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Why should I consider seeing a psychiatrist instead of my family doctor for my mental health?

Not many people are comfortable asking their friends or neighbors for a referral to a psychiatrist.  There is often an inner sense of shame or embarrassment when people are considering getting a psychiatric consultation.  Even in today’s more “enlightened” environment, the social stigma associated with what is a medical condition (an imbalance in the brain’s chemistry) keeps many from seeking the help they need from family doctors OR psychiatrists.

Most people who grow tired of struggling with mental health disorders initially go to their family doctors. However, it is valuable if the patient knows the pros and cons of consulting their family doctor about their symptoms as opposed to a psychiatrist, who specializes in diagnosing and treating mental illness.

Studies show that 74% of people seeking help for depression will first go to the family doctor. Of these cases, as many as 50% are misdiagnosed (1). General practitioners or internal medicine specialists are trained to recognize mental illness, but do not have the updated, specialized education, and expertise of psychiatrists to correctly diagnose and treat patients optimally.

Depression is the most frequent brain imbalance diagnosed by family doctors, especially since depression has become more actively discussed in the media and has become less stigmatized. If the family doctor chooses not to make a referral to a psychiatrist or psychologist, he or she will most likely treat it with an SSRI such as Prozac. But the true condition may turn out to be something other than depression. Not recognizing mania combined with depression, for example, is a risk because this is how many bipolar disorders are missed. Even when patients are correctly diagnosed with depression from their family doctors, 80% are given too little medication, for too short a time (2). Starting with the family doctor might still be a good idea for anyone suspecting a mental disorder however, because their physician can rule out possible physical causes for various symptoms. Some tests that are commonly done are EEGs, MRIs, PET scans, and lab work to rule out seizure disorders, and to determine pituitary and thyroid function.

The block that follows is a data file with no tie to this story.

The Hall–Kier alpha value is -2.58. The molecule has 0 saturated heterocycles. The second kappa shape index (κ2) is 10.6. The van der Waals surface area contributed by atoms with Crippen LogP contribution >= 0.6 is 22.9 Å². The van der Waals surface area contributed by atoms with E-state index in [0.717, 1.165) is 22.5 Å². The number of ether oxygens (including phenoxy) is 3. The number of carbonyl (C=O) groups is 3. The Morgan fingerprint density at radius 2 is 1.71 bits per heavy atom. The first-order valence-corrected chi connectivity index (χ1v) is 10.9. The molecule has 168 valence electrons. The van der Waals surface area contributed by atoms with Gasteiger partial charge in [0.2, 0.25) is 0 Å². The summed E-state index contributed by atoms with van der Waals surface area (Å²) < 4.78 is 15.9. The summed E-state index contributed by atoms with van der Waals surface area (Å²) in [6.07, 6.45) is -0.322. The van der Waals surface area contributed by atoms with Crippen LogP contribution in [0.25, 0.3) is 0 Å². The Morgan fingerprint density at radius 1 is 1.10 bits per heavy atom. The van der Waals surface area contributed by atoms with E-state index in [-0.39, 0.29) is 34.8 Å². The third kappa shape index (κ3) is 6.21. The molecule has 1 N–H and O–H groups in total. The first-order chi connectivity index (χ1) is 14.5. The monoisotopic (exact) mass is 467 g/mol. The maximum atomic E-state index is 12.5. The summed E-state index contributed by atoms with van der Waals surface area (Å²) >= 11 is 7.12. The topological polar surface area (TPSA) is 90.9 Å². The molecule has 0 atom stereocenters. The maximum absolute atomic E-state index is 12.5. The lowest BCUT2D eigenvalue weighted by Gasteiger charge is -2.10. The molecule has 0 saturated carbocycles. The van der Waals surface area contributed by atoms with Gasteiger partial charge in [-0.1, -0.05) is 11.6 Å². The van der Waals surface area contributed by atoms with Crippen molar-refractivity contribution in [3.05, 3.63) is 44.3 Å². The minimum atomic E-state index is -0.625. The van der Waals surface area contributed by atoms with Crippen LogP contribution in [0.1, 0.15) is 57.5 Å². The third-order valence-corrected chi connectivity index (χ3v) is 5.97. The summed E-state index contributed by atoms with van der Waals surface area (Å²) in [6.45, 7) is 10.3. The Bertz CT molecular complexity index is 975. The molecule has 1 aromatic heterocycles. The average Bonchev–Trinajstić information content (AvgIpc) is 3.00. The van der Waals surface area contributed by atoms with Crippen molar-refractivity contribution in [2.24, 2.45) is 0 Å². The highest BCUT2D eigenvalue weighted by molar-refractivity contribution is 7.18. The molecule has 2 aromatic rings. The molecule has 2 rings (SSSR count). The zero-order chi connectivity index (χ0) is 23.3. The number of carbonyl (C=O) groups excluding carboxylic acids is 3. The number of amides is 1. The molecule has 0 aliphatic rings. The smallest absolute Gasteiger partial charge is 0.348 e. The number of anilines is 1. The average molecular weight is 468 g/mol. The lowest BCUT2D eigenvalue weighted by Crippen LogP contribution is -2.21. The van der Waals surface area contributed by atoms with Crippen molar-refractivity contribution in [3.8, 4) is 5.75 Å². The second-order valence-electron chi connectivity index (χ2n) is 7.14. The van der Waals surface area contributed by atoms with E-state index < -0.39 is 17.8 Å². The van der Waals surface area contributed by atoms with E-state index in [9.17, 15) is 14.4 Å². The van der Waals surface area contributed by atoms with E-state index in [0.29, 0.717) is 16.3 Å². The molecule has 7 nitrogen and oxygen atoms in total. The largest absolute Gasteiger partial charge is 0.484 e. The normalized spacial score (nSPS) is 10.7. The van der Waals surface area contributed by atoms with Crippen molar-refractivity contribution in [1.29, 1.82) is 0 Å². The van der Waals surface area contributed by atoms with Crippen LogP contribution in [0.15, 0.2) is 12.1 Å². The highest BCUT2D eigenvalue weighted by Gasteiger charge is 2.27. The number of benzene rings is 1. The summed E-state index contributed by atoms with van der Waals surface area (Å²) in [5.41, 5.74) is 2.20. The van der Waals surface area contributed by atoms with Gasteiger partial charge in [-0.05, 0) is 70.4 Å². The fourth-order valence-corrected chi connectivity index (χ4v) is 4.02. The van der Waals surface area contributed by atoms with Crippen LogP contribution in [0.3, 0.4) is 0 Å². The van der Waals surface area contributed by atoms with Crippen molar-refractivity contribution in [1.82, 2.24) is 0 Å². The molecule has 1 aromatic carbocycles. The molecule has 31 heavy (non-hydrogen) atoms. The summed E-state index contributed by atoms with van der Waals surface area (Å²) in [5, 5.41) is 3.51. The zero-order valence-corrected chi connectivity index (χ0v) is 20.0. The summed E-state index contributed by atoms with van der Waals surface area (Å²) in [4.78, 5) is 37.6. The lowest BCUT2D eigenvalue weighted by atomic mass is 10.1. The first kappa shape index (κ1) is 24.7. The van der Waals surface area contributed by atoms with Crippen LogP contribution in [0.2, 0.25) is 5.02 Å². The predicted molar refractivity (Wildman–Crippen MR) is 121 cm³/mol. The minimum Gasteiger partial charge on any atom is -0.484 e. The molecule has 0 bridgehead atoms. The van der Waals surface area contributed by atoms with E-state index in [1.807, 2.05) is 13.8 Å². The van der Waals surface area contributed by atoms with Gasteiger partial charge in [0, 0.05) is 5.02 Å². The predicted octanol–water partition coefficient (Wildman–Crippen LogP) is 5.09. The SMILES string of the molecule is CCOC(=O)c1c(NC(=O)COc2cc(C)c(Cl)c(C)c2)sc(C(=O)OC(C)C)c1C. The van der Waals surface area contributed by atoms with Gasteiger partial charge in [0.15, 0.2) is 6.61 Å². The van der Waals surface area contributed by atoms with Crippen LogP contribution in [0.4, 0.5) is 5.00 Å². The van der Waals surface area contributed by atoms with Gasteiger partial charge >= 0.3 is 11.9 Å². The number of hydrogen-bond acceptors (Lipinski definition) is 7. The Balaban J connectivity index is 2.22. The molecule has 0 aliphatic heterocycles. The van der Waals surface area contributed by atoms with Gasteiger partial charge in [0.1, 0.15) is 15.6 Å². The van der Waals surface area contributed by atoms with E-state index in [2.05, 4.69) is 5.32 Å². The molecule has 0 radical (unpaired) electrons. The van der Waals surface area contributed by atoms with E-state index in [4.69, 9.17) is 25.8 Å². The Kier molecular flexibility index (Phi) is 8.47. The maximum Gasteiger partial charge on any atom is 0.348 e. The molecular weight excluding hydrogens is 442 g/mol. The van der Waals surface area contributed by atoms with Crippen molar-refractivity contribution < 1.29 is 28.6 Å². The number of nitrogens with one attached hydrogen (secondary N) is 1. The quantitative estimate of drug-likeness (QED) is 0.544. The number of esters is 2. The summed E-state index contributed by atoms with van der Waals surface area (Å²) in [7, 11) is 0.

In mainstream mental health, medication is an important component in treating mental illness. Although the family doctor can prescribe medications, a psychiatrist is more familiar with the wide range of psychiatric medications, how to use them in combination with other medications, and how to manage their side effects (3).

If you see your internal medicine physician and are concerned that additional investigation is needed or you just want to explore additional options with an expert in the field, call our office to schedule a diagnostic evaluation today.  Just like you would see an orthopedic surgeon for your bum knee or an allergist for your annoying hay fever, a specialist like Dr. Sambunaris can get to the right diagnosis and the right solution faster for your brain chemistry imbalance!


(1) “Understanding Depression Treatment“. WebMD Medical Reference. (2005).

(2) Ibid.

(3) “Choosing a Mental Health Provider: How to Find One Who Suits Your Needs”. Mayo Clinic Staff. (2005).

Angelo Sambunaris, M.D.

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